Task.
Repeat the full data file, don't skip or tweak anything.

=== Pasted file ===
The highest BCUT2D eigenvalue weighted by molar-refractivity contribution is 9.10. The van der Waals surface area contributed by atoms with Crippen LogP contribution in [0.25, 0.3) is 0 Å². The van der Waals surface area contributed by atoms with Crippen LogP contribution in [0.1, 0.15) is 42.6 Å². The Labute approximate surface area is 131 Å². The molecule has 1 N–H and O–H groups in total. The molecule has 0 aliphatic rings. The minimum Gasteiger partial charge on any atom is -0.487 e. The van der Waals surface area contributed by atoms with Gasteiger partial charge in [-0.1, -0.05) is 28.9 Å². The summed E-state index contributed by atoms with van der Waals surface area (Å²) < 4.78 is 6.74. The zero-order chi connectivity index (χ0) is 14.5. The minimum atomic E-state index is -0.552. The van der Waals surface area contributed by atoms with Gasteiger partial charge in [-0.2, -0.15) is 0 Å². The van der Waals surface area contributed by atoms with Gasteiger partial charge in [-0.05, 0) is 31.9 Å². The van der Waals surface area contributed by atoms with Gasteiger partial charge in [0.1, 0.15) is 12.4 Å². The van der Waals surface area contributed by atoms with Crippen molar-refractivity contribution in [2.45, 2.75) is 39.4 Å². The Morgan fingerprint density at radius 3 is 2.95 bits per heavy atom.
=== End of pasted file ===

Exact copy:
The highest BCUT2D eigenvalue weighted by molar-refractivity contribution is 9.10. The van der Waals surface area contributed by atoms with Crippen LogP contribution in [0.25, 0.3) is 0 Å². The van der Waals surface area contributed by atoms with Crippen LogP contribution in [0.1, 0.15) is 42.6 Å². The Labute approximate surface area is 131 Å². The molecule has 1 N–H and O–H groups in total. The molecule has 0 aliphatic rings. The minimum Gasteiger partial charge on any atom is -0.487 e. The van der Waals surface area contributed by atoms with Gasteiger partial charge in [-0.1, -0.05) is 28.9 Å². The summed E-state index contributed by atoms with van der Waals surface area (Å²) < 4.78 is 6.74. The zero-order chi connectivity index (χ0) is 14.5. The minimum atomic E-state index is -0.552. The van der Waals surface area contributed by atoms with Gasteiger partial charge in [-0.2, -0.15) is 0 Å². The van der Waals surface area contributed by atoms with Gasteiger partial charge in [-0.05, 0) is 31.9 Å². The van der Waals surface area contributed by atoms with Gasteiger partial charge in [0.1, 0.15) is 12.4 Å². The van der Waals surface area contributed by atoms with Crippen molar-refractivity contribution in [2.45, 2.75) is 39.4 Å². The Morgan fingerprint density at radius 3 is 2.95 bits per heavy atom.